Parasitic plant attack wreaks havoc for Kitengela residents

By Mwangi Mumero
Tuesday, June 1st, 2021 00:00 | 3 mins read
Susan Gachaiya shows off the creeping plant attacking her hedges. Photo/PD/MWANGI MUMERO

Tending to her well-manicured flower bed, Susan Gachaiya, a resident of New Valley Estate in Kitengela, Kajiado county is worried about the creeping plant attacking her garden and hedges.

Yellow in colour and thread-like, the invasive, parasitic plant known as the dodder plant has ruined beautiful flower beds and hedges, not only in her home, but the entire area by enmeshing them into its destructive threads-threatening biodiversity.

“Unless a quick solution is found, this plant will destroy all the effort of beautifying our lawns and sheds in people’s homes. It is spreading quickly across the estates in Kitengela,” said Susan.

Another neighbour Johnstone Musau has equally been mesmerised by the rapid colonisation of his flower beds by the plant.

“It has forced me to prune the whole flower bed as I try to kill the invasive plant much to no avail, since as my flowers were developing shoots, the plant re-emerged,” noted Musau

It is not just residents of Kitengela and the larger Nairobi region who are being affected, visitors to Murangá, Nyeri and even Western Kenya have noted the increasing spread of the invasive plant, which has enmeshed live fences, trees and flower species killing some of them in its wake.

Researchers say, dodder, scientifically known as Cuscuta species is a parasitic invasive weed currently threatening biodiversity in Kenya.

It is alien to Africa and is thought to be originally from North America and the Caribbean regions.

If a dodder plant is allowed to grow unchecked, it will form dense mats in and over the host plant. Photo/PD/MWANGI MUMERO

Dodder seeds are dispersed by wind, water, birds, other animals, and by man on machines and planting material contaminated by dodder seeds.

Other pathway for the spread of the dodder is the trade on plants grown as ornamentals, recreational parks and cities, contaminated harvest or flooding where mature seeds are eroded and swept downstream.

Research conducted by Innocent Ngare, a PhD fellow, Environment For Sustainable Urban Development and his colleagues in the Department of Environmental Science and Education, School of Environmental Studies at Kenyatta University shows attacks by the plant on ornamental trees, shrubs and herbaceous plants were either affected moderately or extremely.

According to Ngare, it will be nearly impossible to control the dodder weed in the next decade if national governments fail to take quick action.

Currently, the weed is found in a wide variety of hosts, including crops in the farms, bushy and waste places as well as forests-virtually decimating them.

Three dodder species, Cuscuta reflexa, a South Asia dodder, Cuscuta campestris and Cuscuta kilimanjari, have been identified in Kenya.

Among the flowers species severely affected by dodder infestation is the yellow oleander trees and bougainvillea plant species.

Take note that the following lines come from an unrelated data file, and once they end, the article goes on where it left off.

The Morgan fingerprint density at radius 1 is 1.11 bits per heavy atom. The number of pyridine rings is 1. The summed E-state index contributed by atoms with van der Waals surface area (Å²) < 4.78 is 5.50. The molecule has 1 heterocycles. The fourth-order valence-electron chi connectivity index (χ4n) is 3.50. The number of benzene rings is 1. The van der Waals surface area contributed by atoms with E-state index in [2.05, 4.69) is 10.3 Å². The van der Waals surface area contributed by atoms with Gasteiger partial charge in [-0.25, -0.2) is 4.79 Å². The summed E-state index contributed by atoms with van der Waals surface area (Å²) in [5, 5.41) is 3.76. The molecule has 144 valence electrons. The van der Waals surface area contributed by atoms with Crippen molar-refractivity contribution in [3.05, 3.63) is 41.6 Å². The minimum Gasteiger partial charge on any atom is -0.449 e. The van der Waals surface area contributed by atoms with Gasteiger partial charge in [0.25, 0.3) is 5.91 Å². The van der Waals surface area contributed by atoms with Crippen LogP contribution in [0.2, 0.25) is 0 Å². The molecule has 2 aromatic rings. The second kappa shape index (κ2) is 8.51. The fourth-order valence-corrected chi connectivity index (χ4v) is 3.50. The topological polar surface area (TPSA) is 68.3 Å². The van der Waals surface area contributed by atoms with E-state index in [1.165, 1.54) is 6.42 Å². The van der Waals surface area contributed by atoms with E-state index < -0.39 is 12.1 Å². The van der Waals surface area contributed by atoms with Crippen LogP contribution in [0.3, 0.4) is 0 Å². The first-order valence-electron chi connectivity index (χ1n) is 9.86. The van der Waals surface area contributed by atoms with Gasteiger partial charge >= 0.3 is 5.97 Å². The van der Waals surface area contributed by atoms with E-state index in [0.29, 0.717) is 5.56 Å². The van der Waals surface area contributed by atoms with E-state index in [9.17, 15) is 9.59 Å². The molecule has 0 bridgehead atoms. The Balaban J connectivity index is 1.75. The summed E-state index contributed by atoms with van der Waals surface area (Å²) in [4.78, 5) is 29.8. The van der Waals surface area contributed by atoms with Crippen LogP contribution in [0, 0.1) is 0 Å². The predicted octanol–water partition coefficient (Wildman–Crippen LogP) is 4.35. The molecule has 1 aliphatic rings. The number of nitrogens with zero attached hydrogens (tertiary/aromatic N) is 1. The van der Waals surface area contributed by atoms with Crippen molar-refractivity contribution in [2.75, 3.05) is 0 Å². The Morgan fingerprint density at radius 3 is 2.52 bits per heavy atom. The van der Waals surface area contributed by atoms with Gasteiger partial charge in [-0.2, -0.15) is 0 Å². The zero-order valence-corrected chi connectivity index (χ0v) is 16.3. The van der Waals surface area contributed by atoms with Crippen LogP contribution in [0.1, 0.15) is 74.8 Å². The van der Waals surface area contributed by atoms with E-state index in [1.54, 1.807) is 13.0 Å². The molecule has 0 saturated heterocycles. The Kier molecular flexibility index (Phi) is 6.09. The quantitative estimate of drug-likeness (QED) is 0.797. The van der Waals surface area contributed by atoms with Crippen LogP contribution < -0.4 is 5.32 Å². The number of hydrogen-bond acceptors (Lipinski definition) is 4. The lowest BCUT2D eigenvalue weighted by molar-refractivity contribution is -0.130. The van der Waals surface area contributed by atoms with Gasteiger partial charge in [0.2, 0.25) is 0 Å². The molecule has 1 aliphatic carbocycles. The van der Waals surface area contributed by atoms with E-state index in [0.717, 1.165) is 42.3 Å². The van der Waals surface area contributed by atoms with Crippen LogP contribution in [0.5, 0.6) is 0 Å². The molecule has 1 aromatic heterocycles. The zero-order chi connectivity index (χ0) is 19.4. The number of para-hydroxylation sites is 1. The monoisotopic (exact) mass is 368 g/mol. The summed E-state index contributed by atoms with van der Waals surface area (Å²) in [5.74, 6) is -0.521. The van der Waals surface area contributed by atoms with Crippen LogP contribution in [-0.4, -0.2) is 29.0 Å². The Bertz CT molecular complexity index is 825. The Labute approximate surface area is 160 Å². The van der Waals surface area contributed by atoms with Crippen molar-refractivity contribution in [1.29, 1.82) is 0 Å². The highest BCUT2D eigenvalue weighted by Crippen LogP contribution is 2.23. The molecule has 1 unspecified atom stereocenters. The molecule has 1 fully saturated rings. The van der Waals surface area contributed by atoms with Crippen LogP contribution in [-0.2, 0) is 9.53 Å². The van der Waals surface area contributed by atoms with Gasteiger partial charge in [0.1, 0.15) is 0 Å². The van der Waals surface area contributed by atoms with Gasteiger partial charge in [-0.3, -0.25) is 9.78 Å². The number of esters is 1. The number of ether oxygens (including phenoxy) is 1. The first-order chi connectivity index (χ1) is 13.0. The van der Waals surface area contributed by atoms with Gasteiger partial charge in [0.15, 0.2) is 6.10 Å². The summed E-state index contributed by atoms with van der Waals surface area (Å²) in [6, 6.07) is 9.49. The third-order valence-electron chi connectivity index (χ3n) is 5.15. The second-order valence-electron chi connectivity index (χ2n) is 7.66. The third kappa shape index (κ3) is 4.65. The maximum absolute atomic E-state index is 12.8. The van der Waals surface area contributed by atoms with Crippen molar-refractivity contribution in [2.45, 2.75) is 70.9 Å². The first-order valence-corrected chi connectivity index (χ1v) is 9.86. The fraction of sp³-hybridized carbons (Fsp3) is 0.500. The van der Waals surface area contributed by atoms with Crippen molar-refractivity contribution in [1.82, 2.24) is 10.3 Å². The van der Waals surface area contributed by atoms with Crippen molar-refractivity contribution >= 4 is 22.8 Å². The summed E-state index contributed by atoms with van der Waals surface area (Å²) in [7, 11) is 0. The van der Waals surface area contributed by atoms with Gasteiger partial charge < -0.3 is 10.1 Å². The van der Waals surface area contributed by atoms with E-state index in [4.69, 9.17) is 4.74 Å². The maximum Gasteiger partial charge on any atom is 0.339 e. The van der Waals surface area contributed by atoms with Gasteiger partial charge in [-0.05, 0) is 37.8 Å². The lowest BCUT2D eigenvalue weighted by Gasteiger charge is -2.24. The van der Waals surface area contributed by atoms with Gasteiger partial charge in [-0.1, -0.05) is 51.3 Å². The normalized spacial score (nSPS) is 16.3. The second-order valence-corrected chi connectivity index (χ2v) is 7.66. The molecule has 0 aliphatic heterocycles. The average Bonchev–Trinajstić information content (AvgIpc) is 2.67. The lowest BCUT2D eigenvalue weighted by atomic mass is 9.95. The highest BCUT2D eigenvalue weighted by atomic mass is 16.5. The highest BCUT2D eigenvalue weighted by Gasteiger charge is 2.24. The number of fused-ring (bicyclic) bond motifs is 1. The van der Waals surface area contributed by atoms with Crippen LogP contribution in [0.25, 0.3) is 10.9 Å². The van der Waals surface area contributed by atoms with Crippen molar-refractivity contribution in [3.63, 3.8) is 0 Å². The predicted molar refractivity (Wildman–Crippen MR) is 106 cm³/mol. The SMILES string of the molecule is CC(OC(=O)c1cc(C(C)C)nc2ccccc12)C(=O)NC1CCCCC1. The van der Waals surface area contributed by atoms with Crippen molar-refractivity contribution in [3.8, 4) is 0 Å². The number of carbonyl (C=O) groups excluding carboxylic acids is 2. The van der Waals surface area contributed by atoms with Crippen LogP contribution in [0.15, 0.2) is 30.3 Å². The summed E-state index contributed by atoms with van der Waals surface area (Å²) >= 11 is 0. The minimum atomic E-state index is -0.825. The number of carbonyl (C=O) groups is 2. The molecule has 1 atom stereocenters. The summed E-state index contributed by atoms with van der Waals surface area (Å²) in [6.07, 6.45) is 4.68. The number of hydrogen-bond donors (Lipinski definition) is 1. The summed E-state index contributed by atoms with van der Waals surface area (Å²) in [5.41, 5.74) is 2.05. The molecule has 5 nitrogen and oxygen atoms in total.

Mango trees are also getting affected, especially in drier parts the country, such as Machakos and Makueni.

According to Centre for Agriculture and Bioscience International (CABI) scientists, dodder builds a canopy on the host plant and casts thousands of tendrils to form a dense spectacle before it strangles and eventually killing it.

In grasslands and rangelands, dodder and other invasive plants are also threatening biodiversity and wildlife. “Alien plant invasions pose significant threats to conservation and livelihoods.

As such, it would be prudent to develop and implement management strategies to reduce the threats of all invasive and potentially invasive plant species,” observed Dr Arne Witt, a researcher at CABI.

The researchers strongly advocate the use of biological controls as cost effective, safe and environmentally sustainable ways to manage some of the invasive plants as part of an integrated management plan.

Dr Witt added that there are many benefits to the use of biological controls, including the fact that many agents establish self-perpetuating populations, often across the whole range of the target species, and most projects only require a one-off investment.

Some of the biological methods used in controlling invasive plant species is the use of beetles and other natural enemies, such as wasps, which naturally tame the plant species.

Researchers also recommend hand removal of the dodder threads on ornamentals and flowers. Pruning is also recommended although it might not be effective in heavy infestations.

In areas of large infestations, a pre-emergence herbicide may be used followed up by close mowing, burning or spot removal of the afflicted host plants.

Beyond the threat on hedges, lawns and flower beds in urban centres, dodder has been reported to attack crops and fruits.

In Western Kenya, it is affecting tomatoes, sweet potatoes, tea, coffee and potatoes, threatening food security.